Quiet quitting, career cushioning – Workforce under pressure Loop Barbados

The content originally appeared on: News Americas Now

Black Immigrant Daily News

The content originally appeared on: Barbados News

Coming out of the COVID-19 pandemic, priorities have shifted for many.

As people transitioned from working in their offices to working in their homes, the need for a work-life balance was amplified.

Now three years later, the determination to maintain a work-life balance has been reflected in the workforce. It was described as ‘The Great Resignation’ in 2022, where thousands opted to quit their jobs rather than stay in toxic or unfavourable work environments.

The phenomena of quiet quitting also came to the forefront. Where workers sought to protest by a go-slow in the office in the past, quiet quitting involved people showing up at work but doing just enough.

“If you are familiar with the concept of presenteeism, it is quite similar where persons are literally sitting at their desks. They are showing up to work on a daily basis and they are not producing.

Quiet quitting though it is very similar has gotten the attention of the HR professionals and the CEOs and the business gurus around the world but it is really the same thing. Persons are sitting and making a quiet decision to not give more than they believe they are being paid for or to not go above and beyond, simply because they are frustrated or they have been emotionally triggered,” says human resources professional Kara Boyce.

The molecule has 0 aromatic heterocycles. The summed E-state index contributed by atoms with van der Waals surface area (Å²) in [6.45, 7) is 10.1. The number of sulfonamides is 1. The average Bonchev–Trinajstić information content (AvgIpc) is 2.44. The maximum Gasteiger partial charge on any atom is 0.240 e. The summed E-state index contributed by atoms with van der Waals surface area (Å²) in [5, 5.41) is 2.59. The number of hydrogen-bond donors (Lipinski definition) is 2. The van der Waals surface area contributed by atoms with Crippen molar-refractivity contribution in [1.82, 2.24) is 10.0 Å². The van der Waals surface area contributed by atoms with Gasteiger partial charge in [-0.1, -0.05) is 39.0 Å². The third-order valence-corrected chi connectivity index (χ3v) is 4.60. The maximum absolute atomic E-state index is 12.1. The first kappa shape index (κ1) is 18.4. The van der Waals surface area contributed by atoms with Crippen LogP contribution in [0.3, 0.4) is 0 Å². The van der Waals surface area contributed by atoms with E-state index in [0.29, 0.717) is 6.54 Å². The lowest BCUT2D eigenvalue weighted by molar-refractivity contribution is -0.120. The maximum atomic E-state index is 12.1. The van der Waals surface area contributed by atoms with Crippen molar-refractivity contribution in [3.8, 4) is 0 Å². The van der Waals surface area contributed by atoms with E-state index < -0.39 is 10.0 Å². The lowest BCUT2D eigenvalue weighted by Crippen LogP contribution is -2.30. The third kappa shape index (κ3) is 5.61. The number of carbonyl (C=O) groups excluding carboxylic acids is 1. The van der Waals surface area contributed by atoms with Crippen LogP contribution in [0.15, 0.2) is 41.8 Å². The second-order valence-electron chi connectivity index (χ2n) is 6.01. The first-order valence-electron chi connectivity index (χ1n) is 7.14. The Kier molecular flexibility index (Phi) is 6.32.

As a result of the looming recession, ‘career cushioning’ has risen to prominence.

Much like dating, career cushioning is about keeping your options open and having a backup plan. It involves upskilling/reskilling yourself, growing your network, updating your LinkedIn profile so that you as an employee are able to ‘cushion the landing’ if something happens.

Speaking to Loop, Boyce identified that employee’s perception of the workplace was changing.

“Employees are making some decisions about their lives simply because throughout the pandemic, there has been a lot of personal disruption. It is either they experienced lost or financial hardship and sometimes, when you have these emotional triggers, employees can either go into flight or fight mode and as a result of that the organisation may not be seen as a safe space anyone and I think that is where we really have to focus,” said the Human Resources manager of one of the region’s top companies and labour management adviser to the Barbados Employers’ Confederation

She enforced that it was the responsibility of companies to ensure their employees feel safe whether it was physically, emotionally or financially.

She noted that high turnover rates among new hires was a clear indication that “they are coming into an organisation and recognising this culture is not where I want to be”.

Boyce’s answer to the breakdown in employer-employee relations was ‘LOVE’. She emphasised that employees needed to know leaders had their best interests at heart.

“The one thing we can say that we can use as a tool to be able to reignite our organisation and reignite employee loyalty within the company is love – just loving our employees being there for them connecting with them and walking the path with them

“It is no longer just about performance and results but it is about how you can contribute to that employee being a whole being within that organisation. Yes, the employee’s perception is changing but we also have the power as leaders to change it back,” she asserted.